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Inner City Alcohol Use

Alcohol is the most commonly used and abused drug in the United States, and it has been for years. Alcohol use is prevalent in all areas of the U.S., including inner cities, suburban areas and rural communities. Every region and demographic of the U.S. has its own culture and characteristics that contribute to rates of alcohol use and abuse. It is difficult to determine statistics on drug and alcohol use because there are so many variables at play. While the patterns and trends of alcohol use may vary or be disputed, it is clear that alcohol use is a major part of the American culture, and alcohol-related problems stretch across the boundaries of all geographic areas, from inner cities to rural towns.

In the past, alcohol and drug use were considered to be big city issues because of the large populations and the easy access to alcohol in major metropolitan areas. The U.S. National Institute of Health states that inner-city adolescents are more likely to drink alcohol or use drugs because of the following:

  • High exposure to violence
  • Peer and community involvement with alcohol and drugs
  • Limited protective factors
  • Limited public awareness, education and prevention efforts for substance abuse
  • Greater exposure to emotional and behavioral problems
  • Poorer education systems
  • Gang-affiliated minorities and higher rates of violent crimes
  • Wide availability of alcohol

The inner city, which describes the central area of a major city or metropolis, is also associated with heavy alcohol use or problem drinking because these areas frequently consist of impoverished and old neighborhoods, low-income housing, unemployment, underemployment, crime, minorities and a dense population.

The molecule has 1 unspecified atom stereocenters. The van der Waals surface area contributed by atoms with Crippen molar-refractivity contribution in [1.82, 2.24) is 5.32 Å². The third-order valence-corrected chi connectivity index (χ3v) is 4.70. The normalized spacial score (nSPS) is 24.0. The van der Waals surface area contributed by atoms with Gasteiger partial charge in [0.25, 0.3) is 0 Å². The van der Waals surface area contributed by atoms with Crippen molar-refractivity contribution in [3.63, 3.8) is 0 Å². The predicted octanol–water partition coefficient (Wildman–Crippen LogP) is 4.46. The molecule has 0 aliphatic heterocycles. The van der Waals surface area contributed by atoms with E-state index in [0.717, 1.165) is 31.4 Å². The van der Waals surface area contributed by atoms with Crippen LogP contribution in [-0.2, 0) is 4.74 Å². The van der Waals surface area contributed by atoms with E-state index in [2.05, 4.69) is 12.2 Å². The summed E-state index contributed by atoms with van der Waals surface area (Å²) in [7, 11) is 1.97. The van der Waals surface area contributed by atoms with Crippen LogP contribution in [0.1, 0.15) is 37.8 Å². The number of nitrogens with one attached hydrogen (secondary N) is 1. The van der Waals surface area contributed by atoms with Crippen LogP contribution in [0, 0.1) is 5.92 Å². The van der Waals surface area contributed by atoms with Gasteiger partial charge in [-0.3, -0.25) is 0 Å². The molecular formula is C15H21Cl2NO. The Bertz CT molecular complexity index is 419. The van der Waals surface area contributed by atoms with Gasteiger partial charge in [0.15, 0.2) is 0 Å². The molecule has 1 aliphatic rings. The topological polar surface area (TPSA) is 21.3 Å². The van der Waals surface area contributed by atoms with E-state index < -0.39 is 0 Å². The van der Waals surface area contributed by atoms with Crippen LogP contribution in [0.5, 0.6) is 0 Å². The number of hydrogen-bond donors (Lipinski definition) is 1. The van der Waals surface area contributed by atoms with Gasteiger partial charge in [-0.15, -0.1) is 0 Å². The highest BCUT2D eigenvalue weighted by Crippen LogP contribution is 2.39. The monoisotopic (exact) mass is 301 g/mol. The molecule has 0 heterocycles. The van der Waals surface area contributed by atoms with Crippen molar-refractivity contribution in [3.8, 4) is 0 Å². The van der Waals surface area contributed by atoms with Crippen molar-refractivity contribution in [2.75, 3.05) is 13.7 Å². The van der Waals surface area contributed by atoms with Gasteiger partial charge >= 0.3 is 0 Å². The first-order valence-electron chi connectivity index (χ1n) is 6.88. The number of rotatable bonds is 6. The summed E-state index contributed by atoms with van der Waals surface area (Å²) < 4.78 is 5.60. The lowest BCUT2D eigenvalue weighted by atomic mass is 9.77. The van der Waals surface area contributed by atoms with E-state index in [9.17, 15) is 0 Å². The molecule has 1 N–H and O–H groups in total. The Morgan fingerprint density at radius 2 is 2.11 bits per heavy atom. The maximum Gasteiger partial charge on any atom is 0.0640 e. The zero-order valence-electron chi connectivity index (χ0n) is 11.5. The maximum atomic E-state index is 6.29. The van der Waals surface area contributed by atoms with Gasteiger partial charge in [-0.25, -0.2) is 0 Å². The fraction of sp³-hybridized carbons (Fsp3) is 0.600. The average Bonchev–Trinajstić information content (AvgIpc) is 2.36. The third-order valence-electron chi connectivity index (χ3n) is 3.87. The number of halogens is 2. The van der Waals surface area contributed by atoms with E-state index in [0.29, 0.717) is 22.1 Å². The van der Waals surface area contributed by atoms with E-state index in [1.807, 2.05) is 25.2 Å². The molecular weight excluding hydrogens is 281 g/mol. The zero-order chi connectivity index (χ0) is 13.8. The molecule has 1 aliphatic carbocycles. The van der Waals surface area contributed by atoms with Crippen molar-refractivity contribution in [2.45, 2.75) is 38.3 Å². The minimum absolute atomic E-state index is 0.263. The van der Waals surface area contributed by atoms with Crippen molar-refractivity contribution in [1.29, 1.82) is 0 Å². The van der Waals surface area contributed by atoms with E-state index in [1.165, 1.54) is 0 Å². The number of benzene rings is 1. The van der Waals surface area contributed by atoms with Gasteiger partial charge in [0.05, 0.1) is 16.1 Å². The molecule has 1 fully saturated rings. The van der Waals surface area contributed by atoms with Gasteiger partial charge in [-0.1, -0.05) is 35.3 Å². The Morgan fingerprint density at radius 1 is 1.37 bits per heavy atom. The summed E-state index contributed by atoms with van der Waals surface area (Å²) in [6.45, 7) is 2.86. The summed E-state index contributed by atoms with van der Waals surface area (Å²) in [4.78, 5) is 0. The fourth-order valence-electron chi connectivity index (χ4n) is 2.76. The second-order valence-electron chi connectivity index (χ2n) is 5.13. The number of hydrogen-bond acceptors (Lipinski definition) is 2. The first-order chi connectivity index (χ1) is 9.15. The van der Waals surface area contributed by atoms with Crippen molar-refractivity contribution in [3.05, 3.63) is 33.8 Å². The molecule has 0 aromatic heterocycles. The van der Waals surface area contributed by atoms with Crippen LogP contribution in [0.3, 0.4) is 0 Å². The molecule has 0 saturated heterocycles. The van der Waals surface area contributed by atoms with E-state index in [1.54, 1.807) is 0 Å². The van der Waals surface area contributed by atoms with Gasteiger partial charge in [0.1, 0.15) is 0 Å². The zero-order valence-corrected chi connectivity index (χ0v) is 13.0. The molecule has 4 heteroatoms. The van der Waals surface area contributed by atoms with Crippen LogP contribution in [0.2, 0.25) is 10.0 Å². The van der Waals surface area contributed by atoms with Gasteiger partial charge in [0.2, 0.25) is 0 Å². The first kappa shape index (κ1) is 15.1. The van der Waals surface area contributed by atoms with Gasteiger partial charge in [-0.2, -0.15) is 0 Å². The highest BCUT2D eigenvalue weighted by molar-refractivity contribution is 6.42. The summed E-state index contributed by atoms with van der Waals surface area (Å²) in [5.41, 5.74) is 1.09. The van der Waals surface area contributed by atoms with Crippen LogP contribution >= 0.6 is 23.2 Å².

Treatment Challenges for Inner-City Alcohol Use

While urban and metropolitan areas have higher treatment admission rates than rural areas, finding treatment for those living in the inner city has continued to be a challenge. There are resources for treatment available, but the same issues that contribute to problem drinking in the first place, including poverty, lack of education and poor peer and community influence, also prevent treatment.

Big cities and areas close to big cities have more resources available for treatment and recovery than rural areas. However, people living in inner-city neighborhoods are not educated on the dangers and risks of substance abuse and addiction, nor are they as aware of their opportunities for treatment and recovery as those in other geographic regions. Even individuals living in inner-city areas who want to get help for a drinking problem are unlikely to because they believe they cannot afford it financially or cannot leave their family or job to complete rehab. When alcohol use is so embedded in a community or region, it is hard for its population to view drinking as anything but “normal.”

Help Finding Alcohol Rehab and Treatment

People of all demographics are susceptible to problems with alcohol use, which is why rehab and treatment options must be available to people everywhere. If you need support ending your alcohol use or addiction, we can help you find the treatment that will work for you and your situation. Our recovery professionals are available 24 hours a day to speak with you about your options for rehab treatment. Whether you have questions, need information or are ready to find treatment programs and facilities right now, we can help. Call our toll-free helpline now.